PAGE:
I am a cook, not a baker. But I love baked savories like Wild Mushroom Tart especially, and not-too-sweet pastries, squares, and biscuits too. So I keep on going with the baking efforts in hopes that I will improve.
But as you likely know, cooking is a more forgiving art than baking. Baking, well it requires precision, solid recipes, and clear instructions.
So to mitigate potential DIY disasters, I brought on as much help as possible in the form of the Tartine cookbook. With its timeless collection of classics, I figured we cannot go wrong.
This recipe for Wild Mushroom Tart comes from the cookbook. I’ve made it successfully three times now, and enjoyed it immensely each time. I would be so happy if someone else tried it and loved it nearly as much!
Let me tell you about Tartine for a moment.
Tartine is a neighborhood bakery in San Francisco’s Mission District, owned by husband and wife team Elisabeth Prueitt and Chad Robertson.
The couple met at the Culinary Institute in Hyde Park, New York, then went on to train in France at old world bakeries and beyond.
Together, they have created what is arguably the most famous bakery in the United States. (Well, Bon Appétit just said it in April.) But the evidence bears that out.
Robertson continues to travel the world to learn how he can improve his bread even further. These days, according to Bon Appétit, he is focused on figuring out how to bring an “artisanal industrial bread” to the mass market.
While this might sound self serving to some, the complete dearth of quality bread in the world makes this a truly laudable goal.
For those of you who are still wondering why I am continuing to praise Tartine, maybe this will help you envision it: It’s one of those places where simple ingredients come together perfectly, where butter, milk, flour, salt, minimal unrefined sugar, fruit, and a bit of savory magically transform into sublime eats, and you wonder how they did it.
It is a place where traditional breads are leavened with airborne yeast and sourdough starter—there’s no commercial yeast in sight—and the resultant breads are dark and crusty; shapes are round, long, and oblong, with cuts across their tops. It is the kind of bread you savor with good, cold butter.This Wild Mushroom Tart brings the beautiful bakery experience to your home.Click To Tweet
I hope your city has a bakery where things look rustic and beautiful. I’d love to hear about your favorites in the comments, and what you love about yours.
It is unfortunate, but bakeries like this are few and far between. Perhaps this contributes to the enjoyment of eating when you finally get to one. They say rarity makes it precious.
My view is, if I am going to indulge in sweets, or any rich baked foods, it ought to be pure and good. The wait makes the experience all the more special.
This Wild Mushroom Tart brings the beautiful bakery experience to your home.
Aside from its simple, buttery pastry, you have mushrooms and shallots cooked in butter, salt, pepper, fresh lemon juice, nutmeg, fresh thyme, egg yolks, and crème fraîche or heavy cream.
To me this is a beautiful ingredient list. Everything flows together so well. Everything smells so good when it’s cooking.
And get this tart seasoned just right, and it tastes like the beautiful harmonious section of a classical symphony. It is also perfect for a vegetarian main on a festive occasion such as Thanksgiving.
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Tartine's Wild Mushroom Tart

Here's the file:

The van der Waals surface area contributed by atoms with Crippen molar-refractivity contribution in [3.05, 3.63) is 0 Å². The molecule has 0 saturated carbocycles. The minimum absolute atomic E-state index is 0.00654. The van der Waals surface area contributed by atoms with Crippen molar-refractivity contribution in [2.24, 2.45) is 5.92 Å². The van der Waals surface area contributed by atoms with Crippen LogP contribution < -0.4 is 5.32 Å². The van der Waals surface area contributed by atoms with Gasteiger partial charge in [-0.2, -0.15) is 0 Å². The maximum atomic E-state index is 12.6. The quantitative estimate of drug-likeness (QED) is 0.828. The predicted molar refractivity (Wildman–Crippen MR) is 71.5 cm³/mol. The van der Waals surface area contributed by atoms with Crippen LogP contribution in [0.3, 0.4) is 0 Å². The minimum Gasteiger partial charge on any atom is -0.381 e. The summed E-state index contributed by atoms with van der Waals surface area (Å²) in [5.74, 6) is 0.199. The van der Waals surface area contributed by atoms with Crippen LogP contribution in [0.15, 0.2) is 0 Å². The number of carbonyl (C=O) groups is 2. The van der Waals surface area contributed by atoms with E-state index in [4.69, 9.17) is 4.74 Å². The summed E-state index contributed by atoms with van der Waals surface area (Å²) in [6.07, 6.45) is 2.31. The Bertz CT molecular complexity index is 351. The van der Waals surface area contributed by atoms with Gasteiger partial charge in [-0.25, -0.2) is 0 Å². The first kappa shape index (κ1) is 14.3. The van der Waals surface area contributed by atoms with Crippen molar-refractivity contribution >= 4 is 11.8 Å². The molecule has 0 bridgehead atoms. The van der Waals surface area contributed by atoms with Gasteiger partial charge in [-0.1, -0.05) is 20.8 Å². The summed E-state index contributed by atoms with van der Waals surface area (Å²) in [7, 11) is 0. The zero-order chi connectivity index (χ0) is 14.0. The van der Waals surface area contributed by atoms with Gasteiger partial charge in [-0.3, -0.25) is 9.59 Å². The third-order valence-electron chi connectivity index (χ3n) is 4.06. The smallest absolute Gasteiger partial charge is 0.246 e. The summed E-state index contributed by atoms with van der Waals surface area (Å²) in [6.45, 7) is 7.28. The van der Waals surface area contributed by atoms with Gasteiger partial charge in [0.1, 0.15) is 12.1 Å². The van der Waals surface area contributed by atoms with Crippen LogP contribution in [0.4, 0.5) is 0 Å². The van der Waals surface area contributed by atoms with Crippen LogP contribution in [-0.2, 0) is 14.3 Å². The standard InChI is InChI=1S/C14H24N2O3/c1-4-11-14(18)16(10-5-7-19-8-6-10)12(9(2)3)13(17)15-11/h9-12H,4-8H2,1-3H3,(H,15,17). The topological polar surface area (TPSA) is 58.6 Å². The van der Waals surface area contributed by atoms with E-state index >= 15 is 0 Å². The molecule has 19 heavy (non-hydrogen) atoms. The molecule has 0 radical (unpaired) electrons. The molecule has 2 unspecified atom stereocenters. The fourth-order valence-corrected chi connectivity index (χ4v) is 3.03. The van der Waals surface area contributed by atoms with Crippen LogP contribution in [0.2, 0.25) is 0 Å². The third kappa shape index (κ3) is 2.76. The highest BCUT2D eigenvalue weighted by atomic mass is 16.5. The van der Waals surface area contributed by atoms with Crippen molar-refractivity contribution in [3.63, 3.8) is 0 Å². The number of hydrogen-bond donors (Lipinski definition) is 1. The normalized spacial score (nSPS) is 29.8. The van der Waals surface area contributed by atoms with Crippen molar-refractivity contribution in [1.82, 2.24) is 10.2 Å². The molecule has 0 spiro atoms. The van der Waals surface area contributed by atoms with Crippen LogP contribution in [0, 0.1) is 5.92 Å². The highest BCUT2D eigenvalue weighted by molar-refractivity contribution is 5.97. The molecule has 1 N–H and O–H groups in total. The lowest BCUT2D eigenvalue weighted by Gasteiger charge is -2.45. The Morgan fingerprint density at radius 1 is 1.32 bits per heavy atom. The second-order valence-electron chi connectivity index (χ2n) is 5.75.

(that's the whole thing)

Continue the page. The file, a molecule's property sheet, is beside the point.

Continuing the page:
- One partially baked and cooled 9-inch savory tart shell, purchase pre-made, or make from scratch. See my post on Tartine’s Flaky Tart Dough for instructions on how to make the dough from scratch, and also how to partially bake a tart shell.
- 3 tablespoons unsalted butter
- 1 cup shallots, halved and thinly sliced
- 1 pound assorted fresh mushrooms, see notes
- 1/2 teaspoon Himalayan pink salt
- 1/4 teaspoon black pepper
- 1 tablespoon fresh lemon juice
- 2 tablespoons water
- 1 cup crème fraîche or heavy cream, see notes
- 3 large egg yolks
- 1/4 teaspoon nutmeg, freshly ground
- 1 tablespoon fresh thyme, coarsely minced, for garnish
- Equipment neededIf you have a 9-inch tart pan with fluted edges, use it, but if you don't, a 9-inch pie pan still works. Since a tart pan has a lower edge, the filling does not come completely to the top of the pie dish. To compensate, and make a larger tart, you can increase the recipe by a half to bring the filling to the top, and increase the cooking time. I have tried this, and it works.
Make the mushroom tart
- Prepare the mushrooms by removing any stems you do not want to use, and slice or halve them. I like the pieces to be no more than a 1/2-inch thickness.
- Melt the butter in a heavy saucepan (enameled cast iron if you have it), over medium-high heat. Add the shallots and sauté until they just start to brown. Add the prepared mushrooms, salt, and pepper. Sauté until the mushrooms are soft and starting to caramelize, about 10 minutes.
- Add the lemon juice and water and use it to remove any caramelization (a.k.a. flavor) from the bottom of the pan. Remove from heat and set aside until needed. Preheat your oven to 350 degrees Fahrenheit.
- In a mixing bowl, whisk together the crème fraîche, egg yolks, and nutmeg until smooth. Add the mushrooms and stir to combine. Turn the mixture into the partially baked tart shell.
- Bake until the tart custard is barely firm to touch in the center. Although Tartine says it cooks in 20 minutes, it took 45 minutes to reach this stage in my oven. Remove from oven and allow to cool. The custard continues to set as it cools.
- Serve warm, or at room temperature, sprinkled with fresh thyme. Use a serrated knife to cut pieces of tart with the crispy shell. Enjoy for lunch or dinner with a fresh green salad garnished with roasted beets, apples, goat cheese, and something like a red wine vinaigrette.